Appropriate lot size

Hello everyone,
I have a question and would be glad to know your opinions and answers to it.
What factors do you consider when determining the appropriate lot size for a trade in forex?


Basically, my risk exposure between 1-2% for each trade, and no more than 5% of open trades. This is applicable for small to medium account sizes.


The method I use to determine my lot size is so simple and unsophisticated I am ashamed to post it here. Honestly.
Anyway here goes…whatever the balance is on my account I divide that figure by 7500 and that is the lot size I use to trade. So if you see me use a lot size of 0.04 you know my account balance is around $300 lololol.

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There are a few factors to consider when selecting how much to trade in FX. First, consider how much money you have in your trading account and how much you’re willing to lose. In general, risking only a tiny amount of your account balance is safer. You should also consider where you would place your stop loss, which is a method of limiting your possible losses. The volatility of the currency pair you’re trading is also essential; if it has large price swings, you may wish to trade less. Finally, make sure your lot size corresponds to your trading strategy and the amount of leverage you’re employing. Starting small and progressively increasing your trades as you gain experience is usually a good strategy.

only two - no need to complicate things! :wink:

the percentage i’m risking per trade, and the distance between the entry and the stop-loss

i just divide one by the other and it gives me the position-size

Account size, risk tolerance, stop loss and target, volatility, my strategy, leverage, and market conditions.

Thank you very much, Flamingo. You constantly strive for consistency and completeness in your responses.

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Based on every one’s opinion I think stop loss and target are really important.

It is a sound and expert opinion.

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A prudent risk management strategy.

you’re super-friendly and super-tactful, Imogen, thank you but i know i don’t deserve a compliment like that: the truth is that i sometimes reply out of frustration or even in exasperation, and sometimes struggle to be polite myself - in reality i’m old, ill, moody and really not well suited to posting in forums, and even though i have decades of experience of trading for a living (sometimes employed, sometimes self-employed) i’m not actually very good at imparting it to others here, and often just get aggravated when it seems that many people are more interested in being right than in learning anything (i don’t mean you!!!)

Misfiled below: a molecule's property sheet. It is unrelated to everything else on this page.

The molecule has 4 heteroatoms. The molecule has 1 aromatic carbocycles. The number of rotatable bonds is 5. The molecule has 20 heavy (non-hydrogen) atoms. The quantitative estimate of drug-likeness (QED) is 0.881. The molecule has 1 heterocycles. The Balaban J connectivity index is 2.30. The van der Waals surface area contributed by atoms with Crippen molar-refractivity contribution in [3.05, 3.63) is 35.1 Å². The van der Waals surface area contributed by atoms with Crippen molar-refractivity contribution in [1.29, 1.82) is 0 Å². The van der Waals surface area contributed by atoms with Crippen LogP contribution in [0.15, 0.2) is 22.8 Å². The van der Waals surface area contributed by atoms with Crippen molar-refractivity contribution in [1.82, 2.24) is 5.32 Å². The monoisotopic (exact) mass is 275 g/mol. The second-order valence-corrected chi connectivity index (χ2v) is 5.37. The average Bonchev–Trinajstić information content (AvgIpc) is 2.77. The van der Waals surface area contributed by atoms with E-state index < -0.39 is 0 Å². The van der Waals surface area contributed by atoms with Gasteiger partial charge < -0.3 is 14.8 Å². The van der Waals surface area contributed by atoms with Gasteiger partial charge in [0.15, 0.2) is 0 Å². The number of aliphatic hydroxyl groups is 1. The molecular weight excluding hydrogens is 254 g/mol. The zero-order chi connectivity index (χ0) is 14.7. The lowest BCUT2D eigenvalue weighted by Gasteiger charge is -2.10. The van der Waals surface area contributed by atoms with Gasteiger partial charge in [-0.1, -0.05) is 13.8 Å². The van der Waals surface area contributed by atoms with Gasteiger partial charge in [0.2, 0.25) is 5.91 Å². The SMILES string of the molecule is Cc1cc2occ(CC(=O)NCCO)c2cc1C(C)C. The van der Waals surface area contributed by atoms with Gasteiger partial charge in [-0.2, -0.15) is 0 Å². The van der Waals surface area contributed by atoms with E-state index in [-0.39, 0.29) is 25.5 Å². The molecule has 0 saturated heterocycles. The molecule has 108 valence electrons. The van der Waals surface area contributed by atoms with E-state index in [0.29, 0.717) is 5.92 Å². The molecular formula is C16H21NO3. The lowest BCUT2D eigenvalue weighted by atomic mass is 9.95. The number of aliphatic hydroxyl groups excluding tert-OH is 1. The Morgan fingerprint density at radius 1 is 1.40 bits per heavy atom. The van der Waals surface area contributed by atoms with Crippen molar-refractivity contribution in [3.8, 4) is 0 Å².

but thank you anyway for your too-kind words, which i appreciated! :+1:

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I think your risk tolerance and how long you are trading on that pair or assets are important factors for choosing appropriate lot size.

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How much I’m willing to risk and what I actually have at risk.

In general you never want to risk more than 2% of your account value on a single trade.

If you have a $1,000 account and your trading plan has a max risk of 2% per trade you are only able to risk $20 per trade.

To stay within this risk rule you need to either adjust your stop loss in pips or your lot size. Most often adjusting the lot size is the better option since a stop loss should be placed where market structure dictates.

$20 risk at 10 pip SL = 0.2 lot size

$20 risk at 20 pip SL = 0.1 lot size

$20 risk at 25 pip SL = 0.08 lot size

$20 risk at 40 pip SL = 0.05 lot size

$20 risk at 50 pip SL = 0.04 lot size

Formula: (max risk $ amount ÷ SL # of pips) x 0.1 = appropriate lot size

You’re right! But remember, you have to think about many things and never rely on just one factor alone.

I set a stop loss and then calculate the lot size based on 1-2% risk of the balance. You need to account for multiple trades as well.

Lot size for a trade is an important aspect of risk management. It depends on your account size , volatility of the currency pair and your personal risk tolerance.

You try to show with proof. :joy: Thank you.

Yes, the duration of trading is also important and can indicate a trader’s ability and skill.

As my trading capital is small, I don’t take more than 2% risk because I cannot maintain risk management policy otherwise.

It is advisable, and each person should assess their own level of comfort with risk.